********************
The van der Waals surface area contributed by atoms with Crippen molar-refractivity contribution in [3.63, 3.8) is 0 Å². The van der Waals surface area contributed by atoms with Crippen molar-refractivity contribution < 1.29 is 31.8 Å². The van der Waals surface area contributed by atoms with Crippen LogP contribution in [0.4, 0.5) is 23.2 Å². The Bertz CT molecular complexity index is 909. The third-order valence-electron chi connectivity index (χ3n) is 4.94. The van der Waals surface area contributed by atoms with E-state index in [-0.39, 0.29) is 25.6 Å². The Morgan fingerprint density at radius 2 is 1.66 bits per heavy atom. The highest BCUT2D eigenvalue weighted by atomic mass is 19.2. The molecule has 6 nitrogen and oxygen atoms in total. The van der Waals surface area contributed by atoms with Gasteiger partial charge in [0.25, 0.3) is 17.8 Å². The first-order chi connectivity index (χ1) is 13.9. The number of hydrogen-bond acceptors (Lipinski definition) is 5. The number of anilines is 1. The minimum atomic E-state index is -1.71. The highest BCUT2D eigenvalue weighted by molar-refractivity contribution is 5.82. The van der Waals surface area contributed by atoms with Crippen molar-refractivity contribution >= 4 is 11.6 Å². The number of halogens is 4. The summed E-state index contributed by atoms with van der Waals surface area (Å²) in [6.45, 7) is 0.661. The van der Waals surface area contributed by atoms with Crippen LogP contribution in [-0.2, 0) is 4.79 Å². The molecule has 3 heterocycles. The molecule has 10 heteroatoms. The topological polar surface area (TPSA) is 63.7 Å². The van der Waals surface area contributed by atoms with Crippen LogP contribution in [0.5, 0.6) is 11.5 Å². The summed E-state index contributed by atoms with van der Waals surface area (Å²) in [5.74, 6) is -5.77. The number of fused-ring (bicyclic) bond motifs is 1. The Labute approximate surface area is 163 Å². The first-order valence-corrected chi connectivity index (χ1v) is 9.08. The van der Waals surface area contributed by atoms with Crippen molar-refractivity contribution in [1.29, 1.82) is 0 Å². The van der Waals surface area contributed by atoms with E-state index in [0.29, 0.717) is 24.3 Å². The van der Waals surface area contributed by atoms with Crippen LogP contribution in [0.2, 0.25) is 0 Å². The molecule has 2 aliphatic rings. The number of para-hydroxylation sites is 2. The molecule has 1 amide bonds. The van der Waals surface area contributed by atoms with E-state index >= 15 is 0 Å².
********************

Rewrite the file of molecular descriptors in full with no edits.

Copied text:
The van der Waals surface area contributed by atoms with Crippen molar-refractivity contribution in [3.63, 3.8) is 0 Å². The van der Waals surface area contributed by atoms with Crippen molar-refractivity contribution < 1.29 is 31.8 Å². The van der Waals surface area contributed by atoms with Crippen LogP contribution in [0.4, 0.5) is 23.2 Å². The Bertz CT molecular complexity index is 909. The third-order valence-electron chi connectivity index (χ3n) is 4.94. The van der Waals surface area contributed by atoms with E-state index in [-0.39, 0.29) is 25.6 Å². The Morgan fingerprint density at radius 2 is 1.66 bits per heavy atom. The highest BCUT2D eigenvalue weighted by atomic mass is 19.2. The molecule has 6 nitrogen and oxygen atoms in total. The van der Waals surface area contributed by atoms with Gasteiger partial charge in [0.25, 0.3) is 17.8 Å². The first-order chi connectivity index (χ1) is 13.9. The number of hydrogen-bond acceptors (Lipinski definition) is 5. The number of anilines is 1. The minimum atomic E-state index is -1.71. The highest BCUT2D eigenvalue weighted by molar-refractivity contribution is 5.82. The van der Waals surface area contributed by atoms with Crippen molar-refractivity contribution >= 4 is 11.6 Å². The number of halogens is 4. The summed E-state index contributed by atoms with van der Waals surface area (Å²) in [6.45, 7) is 0.661. The van der Waals surface area contributed by atoms with Crippen LogP contribution in [-0.2, 0) is 4.79 Å². The molecule has 3 heterocycles. The molecule has 10 heteroatoms. The topological polar surface area (TPSA) is 63.7 Å². The van der Waals surface area contributed by atoms with Crippen LogP contribution in [0.5, 0.6) is 11.5 Å². The summed E-state index contributed by atoms with van der Waals surface area (Å²) in [5.74, 6) is -5.77. The number of fused-ring (bicyclic) bond motifs is 1. The Labute approximate surface area is 163 Å². The first-order valence-corrected chi connectivity index (χ1v) is 9.08. The van der Waals surface area contributed by atoms with Crippen molar-refractivity contribution in [1.29, 1.82) is 0 Å². The van der Waals surface area contributed by atoms with E-state index in [0.29, 0.717) is 24.3 Å². The van der Waals surface area contributed by atoms with Crippen LogP contribution in [0.2, 0.25) is 0 Å². The molecule has 2 aliphatic rings. The number of para-hydroxylation sites is 2. The molecule has 1 amide bonds. The van der Waals surface area contributed by atoms with E-state index >= 15 is 0 Å².